Still seeing themselves as the lords of all they survey, they’re working on a cunning plan to return the human race to the forefront of the world and get rid of all these nasty animals and then assert their true destinies. The leaders of what’s left of humanity are little more than shells, but they have at their service some power mage knights in the form of V-Darn and V-Sion. They’ve set this two (pretty boy and pretty girl) warriors off to capture the Jinn from various villages. The Jinn are large statues that are worshiped by the local tribes, but they’re also secretly powerful weapons that may hold the key to humanity becoming top dog again.
So with that mission, they set off to various villages to burn and pillage and take the Jinn. We see this happen quickly as they attack young Wan’s village and steal their tiger Jinn. Wan himself is captured and brought to the humans location, where he’s quickly jailed. But he’s not alone long as he meets Bud in there. Bud, a member of the Bird tribe, is one of the best anime characters EVER. His masterful use of the English language alone sets him apart, but that he uses it to pick up every woman he comes into contact with is hilarious. And his ways play great against straight-arrow Wan.
The two get along for a bit in trying to figure out what’s happening, as Bud’s Jinn was also stolen, and we learn of Bud’s link to royalty. It’s then not long before Mei-Mer, an attractive mermaid girl and friend of Wan’s, gets tossed into the clink alongside her companion Tuttle. Their time in jail is amusing as they all adjust to each other’s personalities, but no show can last just taking place in jail. So it’s not long before they’re freed by a young blonde human girl named Yuni, who it turns out is the granddaughter of the professor the human overlords are using to gain control over the Jinn.
Dr. Password has decided he’s had enough of this and gets the royals free by insisting they save him and Yuni and then help him try and find Gaia, a force that will help secure peace in the world with all of its power. They all agree, since they want their Jinn’s back, and the show moves on its merry way of escape and then searching and fighting against the humans, both on a personal level and in their giant Jinn robots that come about.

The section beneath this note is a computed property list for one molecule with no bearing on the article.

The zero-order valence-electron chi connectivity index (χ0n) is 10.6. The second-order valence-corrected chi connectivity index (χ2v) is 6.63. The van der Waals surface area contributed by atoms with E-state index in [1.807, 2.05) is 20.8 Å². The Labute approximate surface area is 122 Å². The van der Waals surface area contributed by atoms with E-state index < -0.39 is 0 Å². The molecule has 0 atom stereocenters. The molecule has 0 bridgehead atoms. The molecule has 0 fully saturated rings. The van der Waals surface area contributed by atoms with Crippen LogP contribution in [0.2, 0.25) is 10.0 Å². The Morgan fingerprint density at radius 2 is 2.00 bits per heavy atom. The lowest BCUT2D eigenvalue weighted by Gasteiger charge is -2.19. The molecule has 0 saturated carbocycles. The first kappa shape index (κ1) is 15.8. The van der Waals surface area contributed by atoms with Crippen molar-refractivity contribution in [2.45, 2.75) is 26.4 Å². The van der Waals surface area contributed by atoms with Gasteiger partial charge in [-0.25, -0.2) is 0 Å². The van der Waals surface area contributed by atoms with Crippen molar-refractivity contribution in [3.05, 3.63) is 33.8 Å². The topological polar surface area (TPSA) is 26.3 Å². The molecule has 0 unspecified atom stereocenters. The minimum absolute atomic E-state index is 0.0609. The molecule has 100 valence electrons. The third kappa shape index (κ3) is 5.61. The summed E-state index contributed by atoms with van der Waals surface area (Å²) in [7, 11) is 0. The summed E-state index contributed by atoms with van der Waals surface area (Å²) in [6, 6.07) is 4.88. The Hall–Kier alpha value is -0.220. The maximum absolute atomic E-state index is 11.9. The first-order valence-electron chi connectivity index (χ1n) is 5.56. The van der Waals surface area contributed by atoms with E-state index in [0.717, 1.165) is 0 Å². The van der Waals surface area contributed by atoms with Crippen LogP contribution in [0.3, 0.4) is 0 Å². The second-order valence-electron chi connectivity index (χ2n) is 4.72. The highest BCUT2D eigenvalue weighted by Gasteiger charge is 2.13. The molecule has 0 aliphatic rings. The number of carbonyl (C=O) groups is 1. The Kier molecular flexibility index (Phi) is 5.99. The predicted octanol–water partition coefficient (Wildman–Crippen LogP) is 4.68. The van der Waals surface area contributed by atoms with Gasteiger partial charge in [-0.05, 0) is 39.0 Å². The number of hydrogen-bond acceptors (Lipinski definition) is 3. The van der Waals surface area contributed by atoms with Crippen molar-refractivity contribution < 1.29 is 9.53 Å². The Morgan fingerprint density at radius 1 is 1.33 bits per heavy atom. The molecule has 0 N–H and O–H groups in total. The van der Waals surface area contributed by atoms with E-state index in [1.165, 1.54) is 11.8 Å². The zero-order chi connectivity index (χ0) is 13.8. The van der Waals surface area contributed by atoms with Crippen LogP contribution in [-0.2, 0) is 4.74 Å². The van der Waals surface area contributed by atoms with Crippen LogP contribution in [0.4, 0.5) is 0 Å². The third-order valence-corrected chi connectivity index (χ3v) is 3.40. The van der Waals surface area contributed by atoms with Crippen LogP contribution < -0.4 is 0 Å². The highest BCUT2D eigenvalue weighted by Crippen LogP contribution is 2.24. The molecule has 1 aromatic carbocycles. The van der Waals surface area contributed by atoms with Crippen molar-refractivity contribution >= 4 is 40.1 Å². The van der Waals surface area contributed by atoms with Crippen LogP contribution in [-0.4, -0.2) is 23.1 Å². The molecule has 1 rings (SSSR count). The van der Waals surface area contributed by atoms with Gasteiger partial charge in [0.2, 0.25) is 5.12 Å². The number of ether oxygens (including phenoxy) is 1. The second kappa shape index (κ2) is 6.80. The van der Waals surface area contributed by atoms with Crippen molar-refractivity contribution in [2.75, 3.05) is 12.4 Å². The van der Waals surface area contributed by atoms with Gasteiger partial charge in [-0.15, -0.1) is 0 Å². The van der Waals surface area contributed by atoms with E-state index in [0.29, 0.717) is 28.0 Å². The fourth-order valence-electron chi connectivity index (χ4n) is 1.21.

This series is pretty straightforward and moves along at a great clip with little real downtime. The times they do take a break, such as a celebration of Bud’s return at the Bird Tribe, is filled with new bits to learn. Plus lots of Bud picking up girls. The series is actually split into two parts, the original three episode release, which ends with “a” conclusion but still a larger plot to go, and a second four episode series. The first series here plays out wonderfully, with very energetic characters with a variety of quirks. Even though it’s been nearly ten years since I last saw this, it all came rushing back to me with a great fondness.
My only point of confusion with the show is with the opening sequence. When it started off, I knew immediately it wasn’t the opening that I was familiar with. Maybe this is an international version that the licensor had provided, or something else? Thankfully, the openings I am familiar with were also included, and it was like seeing an old friend when those popped up. I’m definitely glad they managed to include those.
KO Beast is a great fun show that’s partially due to nostalgia but also because it does what it sets out to do in just having a good time with everything. The three OVA episodes are brisk, filled with laughs and action and a fun concept with lots of character quirks. The show also features a different dub that was produced for the North American market, so anyone previously afflicted by the UK release will want to give this a new shot. While nostalgia certainly plays a part in it, this is one of those OVA series where you realize afterwards that they don’t make them like this anymore. Very recommended
Japanese 2.0 Language, English 2.0 Language, English Subtitles, Character bios, Translator Notes, Video Gallery, Original Openings, Dub outtakes
Content Grade: B+
Audio Grade: B+
Video Grade: B
Packaging Grade: B+
Menu Grade: B
Extras Grade: B
Released By: Nozomi Entertainment
Release Date: June 24th, 2003
Running Time: 90 Minutes
Video Encoding: 480i/p MPEG-2
Aspect Ratio: 1.33:1
Sony KDL70R550A 70″ LED 1080P HDTV, Sony PlayStation3 Blu-ray player via HDMI set to 1080p, Onkyo TX-SR605 Receiver and Panasonic SB-TP20S Multi-Channel Speaker System With 100-Watt Subwoofer.